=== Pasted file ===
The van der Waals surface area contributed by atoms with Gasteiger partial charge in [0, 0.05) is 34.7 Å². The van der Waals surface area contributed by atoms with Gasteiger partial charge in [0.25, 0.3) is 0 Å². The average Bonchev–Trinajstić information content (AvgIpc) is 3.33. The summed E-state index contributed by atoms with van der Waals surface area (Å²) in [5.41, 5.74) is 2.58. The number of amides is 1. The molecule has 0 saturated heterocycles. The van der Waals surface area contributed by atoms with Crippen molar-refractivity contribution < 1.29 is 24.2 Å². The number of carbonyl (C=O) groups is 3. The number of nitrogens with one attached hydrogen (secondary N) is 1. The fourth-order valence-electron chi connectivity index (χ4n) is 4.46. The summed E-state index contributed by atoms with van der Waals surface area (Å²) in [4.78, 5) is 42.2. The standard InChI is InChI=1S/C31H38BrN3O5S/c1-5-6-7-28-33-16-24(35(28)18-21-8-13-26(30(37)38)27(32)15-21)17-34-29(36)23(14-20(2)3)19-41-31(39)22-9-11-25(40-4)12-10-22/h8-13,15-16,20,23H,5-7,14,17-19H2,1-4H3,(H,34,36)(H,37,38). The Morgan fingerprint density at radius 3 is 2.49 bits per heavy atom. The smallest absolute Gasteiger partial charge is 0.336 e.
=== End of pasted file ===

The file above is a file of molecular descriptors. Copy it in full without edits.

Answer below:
The van der Waals surface area contributed by atoms with Gasteiger partial charge in [0, 0.05) is 34.7 Å². The van der Waals surface area contributed by atoms with Gasteiger partial charge in [0.25, 0.3) is 0 Å². The average Bonchev–Trinajstić information content (AvgIpc) is 3.33. The summed E-state index contributed by atoms with van der Waals surface area (Å²) in [5.41, 5.74) is 2.58. The number of amides is 1. The molecule has 0 saturated heterocycles. The van der Waals surface area contributed by atoms with Crippen molar-refractivity contribution < 1.29 is 24.2 Å². The number of carbonyl (C=O) groups is 3. The number of nitrogens with one attached hydrogen (secondary N) is 1. The fourth-order valence-electron chi connectivity index (χ4n) is 4.46. The summed E-state index contributed by atoms with van der Waals surface area (Å²) in [4.78, 5) is 42.2. The standard InChI is InChI=1S/C31H38BrN3O5S/c1-5-6-7-28-33-16-24(35(28)18-21-8-13-26(30(37)38)27(32)15-21)17-34-29(36)23(14-20(2)3)19-41-31(39)22-9-11-25(40-4)12-10-22/h8-13,15-16,20,23H,5-7,14,17-19H2,1-4H3,(H,34,36)(H,37,38). The Morgan fingerprint density at radius 3 is 2.49 bits per heavy atom. The smallest absolute Gasteiger partial charge is 0.336 e.